Last Wednesday I was at a new Home Dog Training client in Lithonia working with him and his German Shorthaired Pointer named Timmie. Timmie was just under two years old and had never received any formal training.  My client and his family had brought Timmie home from the breeder when he was twelve weeks old and had always provided him with a loving, wonderful home.

Tips for walking your dog

The problem they had was that Timmie was taking advantage of them. I quickly taught them how to let Timmie know that my client and his family were “the bosses”. He still got all the love and attention as before, but it was now on my clients’ terms and not his. The later part of our lesson focused on walking. Again, they said that Timmie would always pull and never paid any attention to them. I told them that this was a common problem and we began our “walking exercise”.  I would like to share that with you too…

When walking your dog, you must always remember “who is walking who”.  Many times when you go for a walk with your dog, he is really walking you.  This is not a good thing.  You must be in control when you are in public with your dog.  The first thing that you must remember is that walking your dog requires a lot more than just “walking your dog”.  These are some of the things that you need to remember:

The Leash:  I always tell my clients to walk their dog with a leash. Even though many people will say “Oh, my dog never runs off”, I like to remain on the cautious side and always make sure I am in complete control. Even while you are still in the house, some dogs go nuts when they simply “see the leash”. This is because of their anticipation of the walk. You have taught them that “Leash means Walk” and that means that “they go nuts”.

You must break this inappropriate situation by teaching them that “the leash means nothing”. Put the leash on them at different times during the day and do nothing. Put it on them and practice some “inside commands” like Sit or Stay. Click it on and immediately click it off.

By providing multiple, indiscriminate actions immediately after clicking the leash on them, it will break the lesson that “Leash means Walk”. You have now taught them that the “Leash means nothing at all”.  They will no longer go crazy when you put the leash on them when you actually go for a walk.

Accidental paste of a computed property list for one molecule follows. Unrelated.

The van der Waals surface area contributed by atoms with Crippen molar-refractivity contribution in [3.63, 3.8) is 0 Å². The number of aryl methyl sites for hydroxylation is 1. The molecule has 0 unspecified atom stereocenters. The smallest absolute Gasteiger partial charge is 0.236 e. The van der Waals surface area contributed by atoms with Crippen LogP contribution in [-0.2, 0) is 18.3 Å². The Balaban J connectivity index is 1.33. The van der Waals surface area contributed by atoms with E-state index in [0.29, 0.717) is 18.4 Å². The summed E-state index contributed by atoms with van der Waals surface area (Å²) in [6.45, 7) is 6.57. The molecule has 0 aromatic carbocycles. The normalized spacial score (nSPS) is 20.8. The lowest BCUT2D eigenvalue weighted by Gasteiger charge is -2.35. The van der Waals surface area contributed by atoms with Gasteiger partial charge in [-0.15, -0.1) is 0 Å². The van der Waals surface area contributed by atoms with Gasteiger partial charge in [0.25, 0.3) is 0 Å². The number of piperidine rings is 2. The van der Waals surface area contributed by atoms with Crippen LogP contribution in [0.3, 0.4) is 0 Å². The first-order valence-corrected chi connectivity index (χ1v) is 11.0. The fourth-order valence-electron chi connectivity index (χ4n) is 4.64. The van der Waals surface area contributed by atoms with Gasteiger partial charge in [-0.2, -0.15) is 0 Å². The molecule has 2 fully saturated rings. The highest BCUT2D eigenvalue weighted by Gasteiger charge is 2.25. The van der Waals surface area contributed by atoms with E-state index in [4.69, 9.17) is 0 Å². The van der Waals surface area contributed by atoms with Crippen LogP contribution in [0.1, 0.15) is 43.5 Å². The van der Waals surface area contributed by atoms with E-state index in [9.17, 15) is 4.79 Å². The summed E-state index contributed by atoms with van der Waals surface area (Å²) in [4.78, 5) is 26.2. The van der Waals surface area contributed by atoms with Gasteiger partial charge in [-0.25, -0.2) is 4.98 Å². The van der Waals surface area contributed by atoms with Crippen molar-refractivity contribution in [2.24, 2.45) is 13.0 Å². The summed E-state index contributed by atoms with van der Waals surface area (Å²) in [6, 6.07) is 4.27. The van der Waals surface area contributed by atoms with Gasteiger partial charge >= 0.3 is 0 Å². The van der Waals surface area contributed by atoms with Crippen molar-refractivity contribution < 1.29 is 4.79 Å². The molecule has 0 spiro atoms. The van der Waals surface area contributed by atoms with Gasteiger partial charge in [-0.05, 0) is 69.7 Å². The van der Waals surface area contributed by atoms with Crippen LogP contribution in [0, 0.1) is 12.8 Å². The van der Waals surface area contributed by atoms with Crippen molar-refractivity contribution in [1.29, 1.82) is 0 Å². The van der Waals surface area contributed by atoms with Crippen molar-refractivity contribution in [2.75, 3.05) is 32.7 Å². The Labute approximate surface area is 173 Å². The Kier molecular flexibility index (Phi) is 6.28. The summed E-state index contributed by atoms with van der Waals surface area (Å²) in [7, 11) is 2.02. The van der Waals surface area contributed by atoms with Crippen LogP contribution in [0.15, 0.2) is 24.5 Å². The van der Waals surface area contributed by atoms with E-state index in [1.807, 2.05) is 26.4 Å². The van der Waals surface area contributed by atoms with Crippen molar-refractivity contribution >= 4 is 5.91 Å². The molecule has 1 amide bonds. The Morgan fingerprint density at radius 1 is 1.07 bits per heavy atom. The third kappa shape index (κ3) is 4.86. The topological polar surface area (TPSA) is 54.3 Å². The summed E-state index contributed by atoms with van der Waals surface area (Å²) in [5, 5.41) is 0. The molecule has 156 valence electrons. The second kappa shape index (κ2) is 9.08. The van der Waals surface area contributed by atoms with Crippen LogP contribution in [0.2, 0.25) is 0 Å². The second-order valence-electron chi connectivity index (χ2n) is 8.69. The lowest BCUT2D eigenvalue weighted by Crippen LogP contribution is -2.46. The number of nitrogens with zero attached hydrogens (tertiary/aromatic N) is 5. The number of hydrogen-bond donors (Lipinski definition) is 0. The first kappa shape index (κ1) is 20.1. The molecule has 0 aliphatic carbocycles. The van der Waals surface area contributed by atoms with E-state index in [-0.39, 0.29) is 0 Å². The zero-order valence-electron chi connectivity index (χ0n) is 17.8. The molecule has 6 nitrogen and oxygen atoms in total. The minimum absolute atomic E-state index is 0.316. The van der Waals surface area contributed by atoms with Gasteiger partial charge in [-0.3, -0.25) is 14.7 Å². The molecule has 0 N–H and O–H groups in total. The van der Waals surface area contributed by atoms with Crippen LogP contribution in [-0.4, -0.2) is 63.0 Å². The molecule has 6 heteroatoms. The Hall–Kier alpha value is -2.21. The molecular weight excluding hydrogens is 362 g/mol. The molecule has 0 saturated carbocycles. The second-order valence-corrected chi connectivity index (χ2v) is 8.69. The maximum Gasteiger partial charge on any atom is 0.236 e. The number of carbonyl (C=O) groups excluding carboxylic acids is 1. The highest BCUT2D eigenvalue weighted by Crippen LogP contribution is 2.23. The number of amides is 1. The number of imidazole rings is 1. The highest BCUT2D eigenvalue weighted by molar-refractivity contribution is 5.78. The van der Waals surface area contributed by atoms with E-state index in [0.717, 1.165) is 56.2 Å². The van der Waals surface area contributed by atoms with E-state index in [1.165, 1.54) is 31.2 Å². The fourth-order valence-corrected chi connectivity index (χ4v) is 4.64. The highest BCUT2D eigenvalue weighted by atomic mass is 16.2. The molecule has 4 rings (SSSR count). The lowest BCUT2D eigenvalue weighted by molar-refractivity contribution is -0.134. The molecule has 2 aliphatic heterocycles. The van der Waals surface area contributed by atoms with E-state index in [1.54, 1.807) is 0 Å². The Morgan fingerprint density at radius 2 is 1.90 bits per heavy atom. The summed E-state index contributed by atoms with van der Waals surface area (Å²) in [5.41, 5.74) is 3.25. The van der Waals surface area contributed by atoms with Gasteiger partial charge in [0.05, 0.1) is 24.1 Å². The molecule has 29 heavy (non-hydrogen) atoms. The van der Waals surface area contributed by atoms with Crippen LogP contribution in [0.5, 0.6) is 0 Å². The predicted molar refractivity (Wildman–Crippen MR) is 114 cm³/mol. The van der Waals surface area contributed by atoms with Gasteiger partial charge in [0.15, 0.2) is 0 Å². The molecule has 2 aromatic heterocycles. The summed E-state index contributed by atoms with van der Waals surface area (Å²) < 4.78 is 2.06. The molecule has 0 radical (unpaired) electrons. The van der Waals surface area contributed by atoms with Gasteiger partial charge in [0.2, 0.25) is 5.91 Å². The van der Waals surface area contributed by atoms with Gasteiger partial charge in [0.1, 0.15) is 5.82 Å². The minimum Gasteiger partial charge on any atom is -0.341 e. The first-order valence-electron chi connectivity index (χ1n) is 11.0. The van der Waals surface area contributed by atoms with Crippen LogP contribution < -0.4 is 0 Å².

The Front Door:  You don’t want to just open the front door and have your dog run out ahead of you.  It is very important that you confirm that you are in the driver’s seat from the beginning.  Have your dog sit and stay for you at the front door.

Open the front door while your dog continues to sit and stay.  Step outside while your dog is calmly focused on you and remaining on the inside of the door. Next, invite your dog out and command him to sit on the outside of the door.  When everything is calm and your dog is focusing on you, start your walk.  Do this in reverse when you come home and are going inside.

The Physical Walk:  When you and your dog are walking, you must clearly communicate that you are the leader.  As the leader, you must convey your rules regarding how you want your dog to walk with you.  I deviate from many dog trainers on this point because I define “the walking rules” as what you want and not what is described in some dog training manual.

With this said, I normally offer some guidelines as thought starters. The main reason you take your dog for a walk is to have a good time outdoors.  So, I ask myself (and my client), what would define a good time when walking their dog.  If the dog is not pulling the leash and easily gives me focus, I am happy with that.

This means that he doesn’t have to be exactly at my side or even on only one side or the other. If we are both “strolling down the path “and enjoying the outdoors and each other’s company; everything is great.

The Breaks (Potty and Sniffie Time):  Remember that you are always the one in charge.  It is completely up to you to decide when the walk pauses and you give your dog a little break.  When you want to, stop and have your dog sit.  Next use a singular verbal command such as “Free” to allow your dog to hang out and do his thing.  When you are ready to continue, issue “Come” command to have your dog return to your side.  Now you can start your walk again.

Being the Boss: This means many things.  When walking, the most important aspect of “Being the Boss” is that you are the one in charge of keeping your dog safe.  You must always be aware of your surroundings and must always anticipate any issue that may cause your dog to become afraid or be placed in an unsafe situation.

If you see an issue approaching, you need to proactively take steps to mitigate the problem and keep your dog safe.  Your dog will quickly understand that he will always feel secure with you when the two of you are out “in the real world”. This will help to keep him calm and focused on you.

Remember that walking is more than just walking.  It is about distinct activities that allow you and your dog to bond while you are reaffirming that you are the leader.  Try these suggestions and you will see how your dog calms down and your walk becomes great.

Please call Robin or me at (770) 718-7704 if you need any dog training help.  We are blessed to have been your local dog training professionals for over seventeen years.  We have trained over 5,000 great dogs and loving families and are ready to help you.